International environmental groups, including the United Nations, responded cautiously to the studies, saying that biofuels could still be useful. “We don’t want a total public backlash that would prevent us from getting the potential benefits,” said Nicholas Nuttall, spokesman for the United National Energy Program, who said the United Nations had recently created a new panel to study the evidence.

“There was an unfortunate effort to dress up biofuels as the silver bullet of climate change,” he said. “We fully believe that if biofuels are to be part of the solution rather than part of the problem, there urgently needs to be better sustainability criterion.”

The European Union has set a target that countries use 5.75 percent biofuel for transport by the end of 2008. Proposals in the United States energy package would require that 15 percent of all transport fuels be made from biofuel by 2022. To reach these goals, biofuels production is heavily subsidized at many levels on both continents, supporting a burgeoning global industry.

Syngenta, the Swiss agricultural giant, announced Thursday that its annual profits had risen 75 percent in the last year, in part because of rising demand for biofuels.

Industry groups, like the Renewable Fuels Association, immediately attacked the new studies as “simplistic,” failing “to put the issue into context.”

“While it is important to analyze the climate change consequences of differing energy strategies, we must all remember where we are today, how world demand for liquid fuels is growing, and what the realistic alternatives are to meet those growing demands,” said Bob Dineen, the group’s director, in a statement following the Science reports’ release.

“Biofuels like ethanol are the only tool readily available that can begin to address the challenges of energy security and environmental protection,” he said.

The European Biodiesel Board says that biodiesel reduces greenhouse gasses by 50 to 95 percent compared to conventional fuel, and has other advantages as well, like providing new income for farmers and energy security for Europe in the face of rising global oil prices and shrinking supply.

But the papers published Thursday suggested that, if land use is taken into account, biofuels may not provide all the benefits once anticipated.

Dr. Searchinger said the only possible exception he could see for now was sugar cane grown in Brazil, which take relatively little energy to grow and is readily refined into fuel. He added that governments should quickly turn their attention to developing biofuels that did not require cropping, such as those from agricultural waste products.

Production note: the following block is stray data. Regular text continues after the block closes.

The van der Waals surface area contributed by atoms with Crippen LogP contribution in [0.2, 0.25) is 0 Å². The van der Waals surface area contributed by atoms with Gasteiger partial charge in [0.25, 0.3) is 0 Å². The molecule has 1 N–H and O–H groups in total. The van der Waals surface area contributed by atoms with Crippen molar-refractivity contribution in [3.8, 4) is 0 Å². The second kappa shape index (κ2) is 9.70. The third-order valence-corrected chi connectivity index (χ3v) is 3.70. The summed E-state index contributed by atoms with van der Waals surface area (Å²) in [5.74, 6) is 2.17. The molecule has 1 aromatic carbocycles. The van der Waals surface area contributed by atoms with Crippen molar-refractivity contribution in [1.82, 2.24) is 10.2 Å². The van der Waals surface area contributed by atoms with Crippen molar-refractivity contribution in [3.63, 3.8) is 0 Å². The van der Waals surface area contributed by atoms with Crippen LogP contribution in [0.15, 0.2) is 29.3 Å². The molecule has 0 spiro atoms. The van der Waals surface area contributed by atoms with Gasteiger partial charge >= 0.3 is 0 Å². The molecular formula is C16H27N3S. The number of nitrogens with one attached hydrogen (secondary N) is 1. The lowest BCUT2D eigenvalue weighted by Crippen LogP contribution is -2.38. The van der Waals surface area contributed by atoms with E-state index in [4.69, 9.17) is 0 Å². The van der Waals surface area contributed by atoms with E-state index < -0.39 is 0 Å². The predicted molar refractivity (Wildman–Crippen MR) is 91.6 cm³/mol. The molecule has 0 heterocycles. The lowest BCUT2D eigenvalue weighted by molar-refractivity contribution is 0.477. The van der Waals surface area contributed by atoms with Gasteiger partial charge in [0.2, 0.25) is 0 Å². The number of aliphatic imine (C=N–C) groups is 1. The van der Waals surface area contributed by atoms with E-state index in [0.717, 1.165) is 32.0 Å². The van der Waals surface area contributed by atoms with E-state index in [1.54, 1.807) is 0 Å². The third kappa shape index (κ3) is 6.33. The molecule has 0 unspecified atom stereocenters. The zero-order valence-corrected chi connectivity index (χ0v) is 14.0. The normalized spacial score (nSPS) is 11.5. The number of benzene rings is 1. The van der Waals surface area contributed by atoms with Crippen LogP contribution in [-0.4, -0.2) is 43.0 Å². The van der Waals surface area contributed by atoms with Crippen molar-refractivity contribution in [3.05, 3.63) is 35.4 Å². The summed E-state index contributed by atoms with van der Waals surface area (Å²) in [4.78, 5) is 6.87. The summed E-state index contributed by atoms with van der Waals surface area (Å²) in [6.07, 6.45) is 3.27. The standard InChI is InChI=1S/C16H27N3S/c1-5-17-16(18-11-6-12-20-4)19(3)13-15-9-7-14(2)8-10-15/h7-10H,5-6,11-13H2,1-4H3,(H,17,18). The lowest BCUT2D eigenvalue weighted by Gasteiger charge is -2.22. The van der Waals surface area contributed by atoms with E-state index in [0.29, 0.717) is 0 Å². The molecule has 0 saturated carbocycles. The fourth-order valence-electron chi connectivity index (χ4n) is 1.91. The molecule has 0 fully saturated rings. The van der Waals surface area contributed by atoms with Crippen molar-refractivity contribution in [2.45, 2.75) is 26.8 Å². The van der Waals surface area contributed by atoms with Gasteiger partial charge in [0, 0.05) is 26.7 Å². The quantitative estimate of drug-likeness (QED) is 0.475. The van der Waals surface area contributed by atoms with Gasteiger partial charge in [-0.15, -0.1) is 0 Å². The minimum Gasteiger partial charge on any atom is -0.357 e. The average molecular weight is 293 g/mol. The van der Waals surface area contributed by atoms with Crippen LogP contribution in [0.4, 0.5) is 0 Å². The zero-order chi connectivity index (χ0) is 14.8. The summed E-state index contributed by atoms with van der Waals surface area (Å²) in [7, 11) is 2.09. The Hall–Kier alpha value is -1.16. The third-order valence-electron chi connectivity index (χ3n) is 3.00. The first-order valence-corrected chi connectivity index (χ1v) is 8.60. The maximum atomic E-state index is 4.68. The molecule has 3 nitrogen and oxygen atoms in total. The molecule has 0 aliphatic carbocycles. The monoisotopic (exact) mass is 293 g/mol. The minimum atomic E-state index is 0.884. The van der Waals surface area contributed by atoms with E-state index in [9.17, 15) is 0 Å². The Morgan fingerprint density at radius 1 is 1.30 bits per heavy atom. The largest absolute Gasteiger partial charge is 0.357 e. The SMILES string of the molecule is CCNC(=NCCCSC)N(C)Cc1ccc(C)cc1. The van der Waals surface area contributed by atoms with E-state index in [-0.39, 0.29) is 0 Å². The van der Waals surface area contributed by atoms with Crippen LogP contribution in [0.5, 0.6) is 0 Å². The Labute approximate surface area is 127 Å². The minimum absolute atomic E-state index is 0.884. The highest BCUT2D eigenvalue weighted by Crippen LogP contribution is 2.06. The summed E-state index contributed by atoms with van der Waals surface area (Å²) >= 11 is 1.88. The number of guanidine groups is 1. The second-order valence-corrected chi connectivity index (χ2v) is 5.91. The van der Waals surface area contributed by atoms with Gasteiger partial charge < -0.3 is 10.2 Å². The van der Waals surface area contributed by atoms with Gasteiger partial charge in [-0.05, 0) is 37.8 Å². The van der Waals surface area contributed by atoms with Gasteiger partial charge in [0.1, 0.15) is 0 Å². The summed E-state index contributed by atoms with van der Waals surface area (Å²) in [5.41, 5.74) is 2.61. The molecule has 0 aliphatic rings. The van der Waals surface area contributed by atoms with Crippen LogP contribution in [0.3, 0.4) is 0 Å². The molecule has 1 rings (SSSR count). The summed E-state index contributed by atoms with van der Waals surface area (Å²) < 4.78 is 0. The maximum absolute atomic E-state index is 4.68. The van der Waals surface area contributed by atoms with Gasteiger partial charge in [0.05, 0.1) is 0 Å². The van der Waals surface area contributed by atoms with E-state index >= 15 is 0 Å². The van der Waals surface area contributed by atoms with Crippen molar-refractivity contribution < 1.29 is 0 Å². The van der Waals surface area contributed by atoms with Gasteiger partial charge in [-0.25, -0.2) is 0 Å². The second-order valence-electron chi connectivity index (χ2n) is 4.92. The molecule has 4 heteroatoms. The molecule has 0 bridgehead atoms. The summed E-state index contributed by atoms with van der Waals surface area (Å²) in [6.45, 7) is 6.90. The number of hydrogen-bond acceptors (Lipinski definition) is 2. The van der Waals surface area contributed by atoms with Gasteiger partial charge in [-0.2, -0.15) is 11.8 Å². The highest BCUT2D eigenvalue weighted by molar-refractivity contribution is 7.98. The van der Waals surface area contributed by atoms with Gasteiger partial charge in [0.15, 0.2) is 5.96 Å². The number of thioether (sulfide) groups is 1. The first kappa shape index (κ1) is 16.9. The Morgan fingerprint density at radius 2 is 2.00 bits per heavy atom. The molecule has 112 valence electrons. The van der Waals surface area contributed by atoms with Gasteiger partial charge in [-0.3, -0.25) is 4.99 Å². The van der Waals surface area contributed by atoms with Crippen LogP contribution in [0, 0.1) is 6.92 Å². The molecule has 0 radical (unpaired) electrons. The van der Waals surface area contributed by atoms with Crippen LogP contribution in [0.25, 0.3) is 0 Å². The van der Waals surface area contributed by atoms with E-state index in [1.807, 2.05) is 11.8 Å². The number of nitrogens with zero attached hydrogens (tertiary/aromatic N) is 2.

“This land use problem is not just a secondary effect — it was often just a footnote in prior papers,”. “It is major. The comparison with fossil fuels is going to be adverse for virtually all biofuels on cropland.”


1984 Volvo 240
Elsbett 1 tank/glow plugs/injector nozzles/FPHE/fuel filter heater system, block heater, ILH
20%Kero, 80%WVO winter blend
 
Location: New Jersey | Registered: August 09, 2006Reply With QuoteReport This Post
Member
posted Hide Post
problem is their assuming all then crops needed for biofuel fuels will come from land not yet cleared.... are you freeaking nuts.... in America no way. It will come from farmers with existing crop lands who are bing paid subsidies to grow stuff no longer very marketable. It will come from places already cleared and EASY to grow a new fuel crop on not land that will take money to clear, plant and estabilish as a whole new farm. Thats a waste of money.


_________________________
If you believe you can't YOUR RIGHT;

But equally so.... if you believe you can, YOUR RIGHT as well.
 
Location: North Tx | Registered: November 23, 2002Reply With QuoteReport This Post
Member
posted Hide Post
The amount of idle US cropland is actually insignificant
http://www.ers.usda.gov/AmberWaves/July06SpecialIssue/I...ators/BehindData.htm

Besides America has already depleted the groundwater supply and simply does not have the water or land to grow anymore than they do. Much of the land is used for growing animal feed. Vehicle fuel or hamburgers, which do you want more?

Biofuels will never amount to much because it will always be cheaper to make diesel fuel from coal or tar sands.



 
Location: coldest N.America | Registered: May 03, 2005Reply With QuoteReport This Post
member
posted Hide Post
Studies are only as accurrate as the authors are expert.
 
Registered: September 26, 2005Reply With QuoteReport This Post
Member
posted Hide Post
quote:
Originally posted by jeepin, moggin Jessup (coachgeo):Thats a waste of money.


IMO that what's wrong with US ethanol production. Using corn is so much less efficient than using sugar cane, as Brazil does. Without government subsidies the US ethanol industry would collapse.


______________________________________